We’re still more than two months away from the start of 2017 state legislative sessions, but we’re already hard a work getting ready for another successful nullification season.

This is the time of year state legislators are determining their priorities for the next session. That means we have to start talking to them now and encouraging hem to introduce bills to limit federal power.

Over the last few years, we’ve developed a pretty effective process for connecting with state legislators. We’ve painstakingly created databases of legislators who have shown interested in our various issues. Starting in September, we email literally hundreds of state representatives. We send them model legislation and ask them about their plans for the upcoming session. Once we connect with legislators who express interest in sponsoring legislation, we follow up with phone calls, discussing strategy and determining how we can support their efforts once the sessions get under way.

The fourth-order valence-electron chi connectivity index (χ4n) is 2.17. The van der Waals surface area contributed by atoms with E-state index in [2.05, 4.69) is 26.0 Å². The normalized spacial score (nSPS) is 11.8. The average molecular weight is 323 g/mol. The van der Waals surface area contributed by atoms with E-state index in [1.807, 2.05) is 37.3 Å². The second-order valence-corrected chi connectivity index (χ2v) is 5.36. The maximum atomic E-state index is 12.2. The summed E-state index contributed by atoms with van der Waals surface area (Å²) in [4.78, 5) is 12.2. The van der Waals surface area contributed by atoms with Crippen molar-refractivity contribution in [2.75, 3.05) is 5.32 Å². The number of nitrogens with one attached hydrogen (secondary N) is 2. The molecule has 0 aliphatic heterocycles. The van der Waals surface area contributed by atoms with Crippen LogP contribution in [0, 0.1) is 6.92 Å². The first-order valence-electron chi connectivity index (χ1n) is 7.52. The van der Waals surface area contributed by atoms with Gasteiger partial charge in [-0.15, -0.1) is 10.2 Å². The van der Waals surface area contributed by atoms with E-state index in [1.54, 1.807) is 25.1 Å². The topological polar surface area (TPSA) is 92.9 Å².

I’m heavily involved in this legislative outreach and it’s a primary focus for me this time of year. It takes a lot of work keeping everything coordinated and organized, but it will pay off in January once the legislatures go into session. By then, we will already have a good idea about the bills that will be introduced and the opposition we’ll likely face. It’s also a great way to build positive relationships with state legislators across the country. This is really the heart and soul of our activism.

You can get involved in this process. One of the most effective things you can do for the nullification movement is to contact your own state representative and senator, and encourage them to introduce some of our model legislation. You can find it all HERE, broken down by issue. I recommend starting with an email pointing them to the model language for an issue you think will play well in your state. Then follow up in a week or so with a phone call. I think you’ll be surprised how receptive your legislators are to hearing from you.

Mike Maharrey

The 10th Amendment

“The powers not delegated to the United States by the Constitution, nor prohibited by it to the States, are reserved to the States respectively, or to the people.”



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